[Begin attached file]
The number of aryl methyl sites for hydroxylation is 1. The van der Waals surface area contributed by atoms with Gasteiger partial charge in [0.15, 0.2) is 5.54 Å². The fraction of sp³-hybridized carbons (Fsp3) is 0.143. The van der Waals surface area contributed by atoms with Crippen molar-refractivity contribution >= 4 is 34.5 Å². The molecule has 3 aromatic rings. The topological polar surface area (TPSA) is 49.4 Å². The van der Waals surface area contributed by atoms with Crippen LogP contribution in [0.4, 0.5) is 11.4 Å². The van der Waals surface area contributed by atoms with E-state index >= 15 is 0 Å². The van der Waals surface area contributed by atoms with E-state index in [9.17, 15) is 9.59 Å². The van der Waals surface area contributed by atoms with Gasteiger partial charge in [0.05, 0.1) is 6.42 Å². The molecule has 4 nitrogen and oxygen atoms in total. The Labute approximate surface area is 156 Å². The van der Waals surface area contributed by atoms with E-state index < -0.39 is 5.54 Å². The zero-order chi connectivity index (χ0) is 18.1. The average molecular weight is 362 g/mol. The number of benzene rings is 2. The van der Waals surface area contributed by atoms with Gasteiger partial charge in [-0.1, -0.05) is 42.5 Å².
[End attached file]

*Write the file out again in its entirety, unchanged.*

The number of aryl methyl sites for hydroxylation is 1. The van der Waals surface area contributed by atoms with Gasteiger partial charge in [0.15, 0.2) is 5.54 Å². The fraction of sp³-hybridized carbons (Fsp3) is 0.143. The van der Waals surface area contributed by atoms with Crippen molar-refractivity contribution >= 4 is 34.5 Å². The molecule has 3 aromatic rings. The topological polar surface area (TPSA) is 49.4 Å². The van der Waals surface area contributed by atoms with Crippen LogP contribution in [0.4, 0.5) is 11.4 Å². The van der Waals surface area contributed by atoms with E-state index >= 15 is 0 Å². The van der Waals surface area contributed by atoms with E-state index in [9.17, 15) is 9.59 Å². The van der Waals surface area contributed by atoms with Gasteiger partial charge in [0.05, 0.1) is 6.42 Å². The molecule has 4 nitrogen and oxygen atoms in total. The Labute approximate surface area is 156 Å². The van der Waals surface area contributed by atoms with E-state index < -0.39 is 5.54 Å². The zero-order chi connectivity index (χ0) is 18.1. The average molecular weight is 362 g/mol. The number of benzene rings is 2. The van der Waals surface area contributed by atoms with Gasteiger partial charge in [-0.1, -0.05) is 42.5 Å².